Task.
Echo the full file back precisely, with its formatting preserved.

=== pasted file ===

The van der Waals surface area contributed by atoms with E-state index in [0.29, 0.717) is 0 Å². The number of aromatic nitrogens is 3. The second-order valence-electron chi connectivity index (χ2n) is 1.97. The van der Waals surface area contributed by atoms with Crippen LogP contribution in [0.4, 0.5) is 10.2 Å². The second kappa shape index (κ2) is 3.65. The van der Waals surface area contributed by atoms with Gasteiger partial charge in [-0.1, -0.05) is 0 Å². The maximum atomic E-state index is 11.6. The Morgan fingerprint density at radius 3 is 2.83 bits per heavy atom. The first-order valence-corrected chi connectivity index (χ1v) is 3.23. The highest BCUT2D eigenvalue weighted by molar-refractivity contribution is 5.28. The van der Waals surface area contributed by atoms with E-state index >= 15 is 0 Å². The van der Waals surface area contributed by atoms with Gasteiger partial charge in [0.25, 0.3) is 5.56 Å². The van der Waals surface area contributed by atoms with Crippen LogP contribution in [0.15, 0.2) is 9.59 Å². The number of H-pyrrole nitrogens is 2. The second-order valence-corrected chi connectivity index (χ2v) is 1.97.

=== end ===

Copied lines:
The van der Waals surface area contributed by atoms with E-state index in [0.29, 0.717) is 0 Å². The number of aromatic nitrogens is 3. The second-order valence-electron chi connectivity index (χ2n) is 1.97. The van der Waals surface area contributed by atoms with Crippen LogP contribution in [0.4, 0.5) is 10.2 Å². The second kappa shape index (κ2) is 3.65. The van der Waals surface area contributed by atoms with Gasteiger partial charge in [-0.1, -0.05) is 0 Å². The maximum atomic E-state index is 11.6. The Morgan fingerprint density at radius 3 is 2.83 bits per heavy atom. The first-order valence-corrected chi connectivity index (χ1v) is 3.23. The highest BCUT2D eigenvalue weighted by molar-refractivity contribution is 5.28. The van der Waals surface area contributed by atoms with E-state index >= 15 is 0 Å². The van der Waals surface area contributed by atoms with Gasteiger partial charge in [0.25, 0.3) is 5.56 Å². The van der Waals surface area contributed by atoms with Crippen LogP contribution in [0.15, 0.2) is 9.59 Å². The number of H-pyrrole nitrogens is 2. The second-order valence-corrected chi connectivity index (χ2v) is 1.97.